A Japanese study found that if you exercise at night you will be
less tired the next day. Apparently it increases testosterone
Whether this is the case or not I'm not sure. However, I do know
that in my own (and other peoples) experiences it depends on
what type of exercise you do.
For those of you who have trained physically hard in the couple
of hours before bed and then ingested the necessary food
afterwards you may well have found it hard to drop off for a
good nights sleep.
I know, in the past, this was the case for me.
Think about it. It stands to reason!
You perform hard physical training, get your body into an
'alive' state with blood pumping and sweat pouring, and
then expect it to quickly shut down and allow you those
precious eight hours sleep a night!
If this sounds like you, or you would simply like a
way to unwind before bed while improving internal health,
then keep reading.
All that is required from you is an acceptance of a
more holistic approach to exercise. Yes, physical training
where you sweat and work hard certainly has its place, but a
knowledge and application of other less movement based training
protocols is of immense value if good health is your objective.
What type of exercise am I referring to? Well, for a start, one
that calms and centres the mind and focuses on slow, relaxed,
If you desire (and need) more quality sleep then doing
jumping jacks and "pumping iron" is not the answer!
Joking aside, here is an easy to access relaxation exercise you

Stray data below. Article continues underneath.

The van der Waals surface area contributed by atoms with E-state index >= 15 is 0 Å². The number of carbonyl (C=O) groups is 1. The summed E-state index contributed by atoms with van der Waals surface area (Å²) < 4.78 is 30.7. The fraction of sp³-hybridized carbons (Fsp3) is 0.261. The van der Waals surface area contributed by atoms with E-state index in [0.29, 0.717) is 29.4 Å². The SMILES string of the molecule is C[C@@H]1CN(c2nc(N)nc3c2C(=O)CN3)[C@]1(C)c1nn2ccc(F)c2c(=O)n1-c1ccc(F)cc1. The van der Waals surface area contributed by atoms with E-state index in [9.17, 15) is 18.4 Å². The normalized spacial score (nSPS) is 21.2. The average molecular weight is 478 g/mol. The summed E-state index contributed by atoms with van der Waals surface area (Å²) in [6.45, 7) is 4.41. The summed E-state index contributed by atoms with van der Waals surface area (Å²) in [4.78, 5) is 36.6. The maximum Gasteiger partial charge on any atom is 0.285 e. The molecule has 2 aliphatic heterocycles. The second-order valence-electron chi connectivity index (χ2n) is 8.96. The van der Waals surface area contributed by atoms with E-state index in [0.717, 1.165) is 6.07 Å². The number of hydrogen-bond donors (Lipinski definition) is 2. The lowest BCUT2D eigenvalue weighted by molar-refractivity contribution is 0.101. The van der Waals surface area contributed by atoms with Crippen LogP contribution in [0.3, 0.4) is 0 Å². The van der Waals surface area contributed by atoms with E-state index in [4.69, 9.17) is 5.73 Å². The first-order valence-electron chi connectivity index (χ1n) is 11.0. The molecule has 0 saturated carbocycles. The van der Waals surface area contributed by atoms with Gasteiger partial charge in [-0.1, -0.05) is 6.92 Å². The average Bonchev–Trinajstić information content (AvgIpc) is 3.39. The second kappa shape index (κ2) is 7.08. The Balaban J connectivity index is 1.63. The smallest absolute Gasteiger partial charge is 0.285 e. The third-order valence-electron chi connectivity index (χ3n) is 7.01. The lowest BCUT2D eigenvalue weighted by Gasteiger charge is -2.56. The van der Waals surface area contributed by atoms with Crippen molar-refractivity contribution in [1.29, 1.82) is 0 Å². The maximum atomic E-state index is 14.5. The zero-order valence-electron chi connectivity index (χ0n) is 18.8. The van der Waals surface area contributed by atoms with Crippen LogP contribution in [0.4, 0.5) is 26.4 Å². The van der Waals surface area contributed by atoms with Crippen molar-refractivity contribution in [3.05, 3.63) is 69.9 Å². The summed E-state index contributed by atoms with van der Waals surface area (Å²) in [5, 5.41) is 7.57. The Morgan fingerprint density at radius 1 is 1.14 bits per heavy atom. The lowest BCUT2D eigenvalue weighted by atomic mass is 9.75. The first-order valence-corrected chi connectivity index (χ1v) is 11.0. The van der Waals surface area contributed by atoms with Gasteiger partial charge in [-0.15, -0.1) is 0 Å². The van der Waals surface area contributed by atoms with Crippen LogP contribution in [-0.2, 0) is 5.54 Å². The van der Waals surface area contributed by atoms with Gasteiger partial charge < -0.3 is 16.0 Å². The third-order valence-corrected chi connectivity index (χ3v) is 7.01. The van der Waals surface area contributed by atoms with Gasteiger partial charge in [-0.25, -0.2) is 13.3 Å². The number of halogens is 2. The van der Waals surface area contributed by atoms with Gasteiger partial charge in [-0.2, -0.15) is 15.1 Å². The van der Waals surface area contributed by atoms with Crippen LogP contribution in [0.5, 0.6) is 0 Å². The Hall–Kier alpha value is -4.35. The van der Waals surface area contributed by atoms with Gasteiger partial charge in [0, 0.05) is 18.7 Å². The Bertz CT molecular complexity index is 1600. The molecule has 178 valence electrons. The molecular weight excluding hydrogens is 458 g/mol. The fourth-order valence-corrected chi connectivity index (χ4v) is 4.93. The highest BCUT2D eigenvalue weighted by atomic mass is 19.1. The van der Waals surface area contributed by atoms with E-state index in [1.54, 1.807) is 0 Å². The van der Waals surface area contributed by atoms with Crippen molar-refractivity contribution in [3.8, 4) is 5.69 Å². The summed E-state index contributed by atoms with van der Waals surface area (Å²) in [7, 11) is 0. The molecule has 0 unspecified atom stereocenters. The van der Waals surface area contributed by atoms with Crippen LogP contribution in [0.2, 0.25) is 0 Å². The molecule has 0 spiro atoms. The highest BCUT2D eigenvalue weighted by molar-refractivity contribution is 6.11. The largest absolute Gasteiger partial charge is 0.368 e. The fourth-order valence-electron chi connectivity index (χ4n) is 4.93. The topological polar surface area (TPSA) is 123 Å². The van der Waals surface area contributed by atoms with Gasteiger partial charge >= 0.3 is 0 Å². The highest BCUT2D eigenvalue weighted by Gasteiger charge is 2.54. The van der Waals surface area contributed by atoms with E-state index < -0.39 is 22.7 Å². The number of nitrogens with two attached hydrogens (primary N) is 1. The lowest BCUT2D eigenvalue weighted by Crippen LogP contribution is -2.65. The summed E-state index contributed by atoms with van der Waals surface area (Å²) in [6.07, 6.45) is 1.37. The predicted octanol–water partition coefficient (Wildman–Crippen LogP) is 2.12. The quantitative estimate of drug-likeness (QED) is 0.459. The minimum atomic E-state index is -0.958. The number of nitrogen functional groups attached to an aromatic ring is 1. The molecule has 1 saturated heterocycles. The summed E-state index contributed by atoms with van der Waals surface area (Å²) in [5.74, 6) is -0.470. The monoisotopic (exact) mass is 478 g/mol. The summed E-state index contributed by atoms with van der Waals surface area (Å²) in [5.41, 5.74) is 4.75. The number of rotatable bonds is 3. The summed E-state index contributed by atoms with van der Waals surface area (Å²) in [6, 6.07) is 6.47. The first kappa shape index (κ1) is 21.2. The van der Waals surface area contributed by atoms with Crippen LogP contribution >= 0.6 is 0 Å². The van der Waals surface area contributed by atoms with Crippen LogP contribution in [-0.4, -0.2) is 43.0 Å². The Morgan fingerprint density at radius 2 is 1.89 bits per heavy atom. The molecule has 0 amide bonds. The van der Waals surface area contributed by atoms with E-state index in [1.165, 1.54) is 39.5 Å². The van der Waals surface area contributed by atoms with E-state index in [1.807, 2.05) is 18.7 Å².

can use before bed to ensure you drift off into a restful
1. Lie on your back and focus on your breathing. Try and allow
your mind to clear.
2. Establish your energy centre just below your belly button.
Breathe into this point.
3. Focus on gentle full breathing.
4. If you find it hard to drift off due to worries, anger,
sadness or any other emotion then try to focus on your
energy NOT on the emotion.
5. Try to calm your energy down by addressing your breathing.
If you focus on what is bothering you it only serves to
bring more attention to it.
6. Tell yourself you will wake up energised.
7. Continue your gentle, unforced, relaxing breathing until
you drift off.
Try this type of internal approach to getting better sleep
each night for a week and feel the relaxing benefits for
(c) Tim Webb 2005
Tim Webb is a fitness instructor, Ju Jutsu instructor and competitor. He specialises in easily accessible deep breathing exercises that combine breath and mind together. His site http://www.BreathForSuccess.com offers a product that provides deep breathing exercises for invigorating yourself, relaxing, and highlights how your breath can be tied in with your goals to move you towards them in record time!